6. Click Ok > Click Ok. This gets you back to the first window (“Folder Name” Properties):



7. If you don't want to share the folder, click Close.
8. If you want to share the folder, Click the Sharing tab, click Advanced Sharing. You get the following window:



9. Check the box beside “Share this folder.” Click the Permissions button. You get the following window:



10. If “Everyone” isn't highlighted, click on it to highlight it. Under “Allow”, Click the box beside “Full Control.” All boxes should now show checks under “Allow.”
11. Click Ok, Click Ok, Click Close.

12. Your folder should now be available to other computers on your network.



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PostSubject: Re: internal hard drives   4/29/2011, 21:07

Hi Repa,

I haven't a chance to try it yet, but I will when I can.

Thanks,
Fay
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PostSubject: Re: internal hard drives   5/7/2011, 13:49

Repa,

I just gave it a try. I was able to share the MyDocuments folder for the users I was logged it as (as an administrator). But when I tried it on another users folder - I got an error. So I guess you can only doe it for the user you are logged in as - or am I doing soemthing wrong. THat is ok, I don't really have a need to do it was just trying it out and wondering if I am doing soemthing wrong.

Also, just a question. Waht is the affectin of sahring for Everyone - with full controll. What does Everyone apply to. Is that jsut for people on the local network or am I going to be at risk by using that?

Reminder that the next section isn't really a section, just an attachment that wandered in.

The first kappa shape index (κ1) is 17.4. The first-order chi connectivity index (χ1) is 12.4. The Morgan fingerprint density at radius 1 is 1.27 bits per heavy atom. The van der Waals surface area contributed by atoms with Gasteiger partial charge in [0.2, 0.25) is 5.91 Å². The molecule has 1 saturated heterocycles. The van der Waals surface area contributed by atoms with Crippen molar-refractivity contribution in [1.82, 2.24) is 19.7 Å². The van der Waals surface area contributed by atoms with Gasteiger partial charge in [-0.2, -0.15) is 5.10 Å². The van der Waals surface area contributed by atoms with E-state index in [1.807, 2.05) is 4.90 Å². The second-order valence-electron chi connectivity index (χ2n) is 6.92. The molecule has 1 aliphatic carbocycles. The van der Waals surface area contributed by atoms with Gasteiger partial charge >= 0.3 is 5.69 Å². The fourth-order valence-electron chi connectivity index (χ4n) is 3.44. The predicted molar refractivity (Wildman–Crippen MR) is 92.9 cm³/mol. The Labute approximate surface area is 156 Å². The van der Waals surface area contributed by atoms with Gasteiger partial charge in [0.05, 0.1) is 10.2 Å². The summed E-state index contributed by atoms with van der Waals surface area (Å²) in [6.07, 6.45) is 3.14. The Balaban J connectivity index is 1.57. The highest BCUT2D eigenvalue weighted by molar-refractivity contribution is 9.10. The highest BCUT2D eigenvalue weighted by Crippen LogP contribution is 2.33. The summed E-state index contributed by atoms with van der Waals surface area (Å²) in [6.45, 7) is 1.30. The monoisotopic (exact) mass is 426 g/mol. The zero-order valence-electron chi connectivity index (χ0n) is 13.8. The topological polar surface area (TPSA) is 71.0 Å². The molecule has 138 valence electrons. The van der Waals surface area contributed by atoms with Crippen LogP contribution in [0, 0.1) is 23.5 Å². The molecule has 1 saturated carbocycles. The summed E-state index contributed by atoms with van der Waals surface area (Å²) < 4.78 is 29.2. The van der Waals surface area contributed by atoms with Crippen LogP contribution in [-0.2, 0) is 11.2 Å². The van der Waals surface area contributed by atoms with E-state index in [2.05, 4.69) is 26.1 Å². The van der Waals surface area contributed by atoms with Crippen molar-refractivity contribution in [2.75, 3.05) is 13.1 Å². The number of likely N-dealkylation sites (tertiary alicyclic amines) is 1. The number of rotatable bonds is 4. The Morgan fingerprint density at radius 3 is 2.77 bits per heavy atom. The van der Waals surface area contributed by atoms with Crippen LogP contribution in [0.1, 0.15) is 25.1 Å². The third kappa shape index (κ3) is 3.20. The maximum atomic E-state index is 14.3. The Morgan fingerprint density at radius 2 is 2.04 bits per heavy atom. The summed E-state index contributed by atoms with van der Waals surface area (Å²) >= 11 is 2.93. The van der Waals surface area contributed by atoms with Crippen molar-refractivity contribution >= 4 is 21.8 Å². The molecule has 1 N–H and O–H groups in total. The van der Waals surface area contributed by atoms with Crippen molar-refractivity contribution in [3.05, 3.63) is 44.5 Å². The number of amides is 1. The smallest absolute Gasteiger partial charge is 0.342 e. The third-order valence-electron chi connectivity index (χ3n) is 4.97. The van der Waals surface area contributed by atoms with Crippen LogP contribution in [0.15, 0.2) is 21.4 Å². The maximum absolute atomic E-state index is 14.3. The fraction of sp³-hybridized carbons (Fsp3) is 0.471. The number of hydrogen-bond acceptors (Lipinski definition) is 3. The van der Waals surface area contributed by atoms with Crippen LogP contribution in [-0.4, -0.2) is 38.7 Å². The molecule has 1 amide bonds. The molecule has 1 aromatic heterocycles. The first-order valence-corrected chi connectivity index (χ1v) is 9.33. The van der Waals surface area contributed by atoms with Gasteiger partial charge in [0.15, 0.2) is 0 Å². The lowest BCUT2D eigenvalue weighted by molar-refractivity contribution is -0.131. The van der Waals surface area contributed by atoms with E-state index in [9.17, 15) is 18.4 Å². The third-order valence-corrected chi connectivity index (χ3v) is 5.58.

Thanks
Fay
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PostSubject: Re: internal hard drives   5/10/2011, 22:54

When you can't access a folder in your current user account, you have to take "Ownership" of the folder in order to assign access to your account and other user accounts on your computer, or to "Everyone" if you want to share the folder on your Local Area Network (LAN). I think I did this in the "real" Administrator account as this account gives you powers you don't have in your current account, even though it is an administrator account. In the "real" Administrator account, you can do just about anything you want to do if you know how. To access the Administrator account:

1. Right-Click on the CMD Prompt and select "Run as administrator"

2. Type the following on the cmd prompt line at the flashing cursor:

net user administrator /active:yes

3. Log off your current account. The Windows logon screen will appear with your current account and the Administrator account. Select the Administrator account to logon.

Note: if you plan to keep the Administrator Account active, I suggest you assign a strong password to it. I don't keep it active and therefore did not assign a password. I'll explain how to deactivate it near the end of this post.